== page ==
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When Community Really Counts

Erin McManaway Posted:
General Articles 0

What is it about MMORPGs that keep us logging in? Why do we choose to pay a monthly fee for a game when there’s the option of picking up a single player game with no fee at all? There has to be some draw, some magical force that pulls millions of players across the world to join in this genre of online gaming. That one thing is the feeling of connectedness with other people - the feeling of community.

There’s something about logging into a vast online virtual world, one that lives and moves around you, that you just can’t get from single player games. It’s a world that imitates our own in diversity, economics and dynamics. But exactly how important is the factor of community to an MMORPG? Can our connections to other players, guilds and factions be the glue that holds the online world together? The players of Istaria: Chronicles of the Gifted would tell you the answer is without question, “yes.”

Istaria has had a rocky history - it’s a world of deep lore and great promise that has felt the heavy hand of management changes a number of times. Somehow, it has endured these changes and found its footing with a determined team who are currently working diligently to develop the game once more. Despite the troubles of the past, there are still a number of dedicated players who continue to play and whole-heartedly welcome newcomers into their online world.

Where Everybody Knows Your Name

What is it that has kept these players here in a world they call their home? What is it that brings old players to return to the game, despite the fact there are newer, shinier games on the market? If you were to ask just about any Istarian that question, chances are, their answer would be “the community.”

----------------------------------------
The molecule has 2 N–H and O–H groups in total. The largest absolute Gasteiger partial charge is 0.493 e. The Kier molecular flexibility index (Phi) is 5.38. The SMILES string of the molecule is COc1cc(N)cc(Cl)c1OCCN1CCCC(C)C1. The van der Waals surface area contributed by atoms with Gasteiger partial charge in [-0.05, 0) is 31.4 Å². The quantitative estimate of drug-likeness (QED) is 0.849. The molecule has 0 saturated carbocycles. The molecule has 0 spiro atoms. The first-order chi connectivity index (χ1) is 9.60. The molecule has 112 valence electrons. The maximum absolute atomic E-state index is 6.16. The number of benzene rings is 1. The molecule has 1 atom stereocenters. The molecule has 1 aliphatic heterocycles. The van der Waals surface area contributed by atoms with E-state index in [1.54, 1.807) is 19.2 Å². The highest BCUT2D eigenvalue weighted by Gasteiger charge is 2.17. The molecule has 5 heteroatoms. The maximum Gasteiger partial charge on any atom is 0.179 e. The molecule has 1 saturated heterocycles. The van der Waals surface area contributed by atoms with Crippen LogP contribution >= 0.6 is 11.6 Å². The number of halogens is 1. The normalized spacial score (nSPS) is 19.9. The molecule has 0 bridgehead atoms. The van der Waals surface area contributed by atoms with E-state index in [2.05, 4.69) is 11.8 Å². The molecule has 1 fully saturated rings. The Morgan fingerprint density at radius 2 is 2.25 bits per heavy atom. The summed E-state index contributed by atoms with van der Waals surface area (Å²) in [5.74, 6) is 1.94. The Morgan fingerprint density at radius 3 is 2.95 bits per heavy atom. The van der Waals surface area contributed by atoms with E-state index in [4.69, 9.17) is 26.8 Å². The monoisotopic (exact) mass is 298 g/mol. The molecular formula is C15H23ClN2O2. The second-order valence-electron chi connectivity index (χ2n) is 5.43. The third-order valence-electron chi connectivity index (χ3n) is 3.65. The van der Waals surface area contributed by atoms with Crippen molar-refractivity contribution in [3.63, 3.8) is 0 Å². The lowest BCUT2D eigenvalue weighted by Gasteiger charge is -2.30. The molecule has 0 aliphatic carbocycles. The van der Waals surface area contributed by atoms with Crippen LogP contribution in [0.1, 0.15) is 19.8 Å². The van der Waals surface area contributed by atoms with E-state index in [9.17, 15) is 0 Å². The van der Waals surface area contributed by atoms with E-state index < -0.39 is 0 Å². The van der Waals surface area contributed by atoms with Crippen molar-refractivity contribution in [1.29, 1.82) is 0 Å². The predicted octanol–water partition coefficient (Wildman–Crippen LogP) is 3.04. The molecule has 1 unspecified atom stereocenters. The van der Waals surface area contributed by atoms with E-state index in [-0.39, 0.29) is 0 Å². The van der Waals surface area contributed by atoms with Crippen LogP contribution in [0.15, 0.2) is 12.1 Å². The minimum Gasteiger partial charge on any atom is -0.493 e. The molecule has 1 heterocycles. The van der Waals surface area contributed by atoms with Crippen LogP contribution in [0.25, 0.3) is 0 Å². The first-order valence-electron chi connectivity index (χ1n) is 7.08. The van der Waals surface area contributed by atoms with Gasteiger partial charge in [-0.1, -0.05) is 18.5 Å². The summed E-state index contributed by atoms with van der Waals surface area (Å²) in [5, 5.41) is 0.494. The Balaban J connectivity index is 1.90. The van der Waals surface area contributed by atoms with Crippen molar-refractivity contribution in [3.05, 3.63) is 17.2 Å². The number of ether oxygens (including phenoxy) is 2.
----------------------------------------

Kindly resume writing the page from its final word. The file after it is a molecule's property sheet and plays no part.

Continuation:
People play online games to be a part of a community, to find a place to fit in and make friends in a virtual world. Guilds and online relationships are important to MMORPG players. As the age range of players becomes more and more diverse, the connections players make with each other start to become the make-or-break for a game. Often, a player will choose to remain in a game due to their guild… or move to a new game because the rest of their guild is moving.

We want to meet others that enjoy playing the same game that we enjoy. We want to be a part of that guild to share quests and experiences. Deep down, we hope that our names and accomplishments will be remembered by others. Players may all do the same content and quests and raids… so ultimately, it’s what our group and guild members remember about us that becomes our legacy in our virtual world.

The playable dragon race of Istaria provides for a unique social experience.)

Could you imagine a world where you log in to the public chat channels… and it is a place where everybody knows your name? If you are an RPer, your character is more than just another character, they are an integral part of the ongoing flow of player-created storylines on your server. What if you could log into a game as a brand new player, be warmly welcomed in the New Player Assistance and quickly discover that you have the opportunity to play as an important part of the community, even from day one. You are not just “another player.”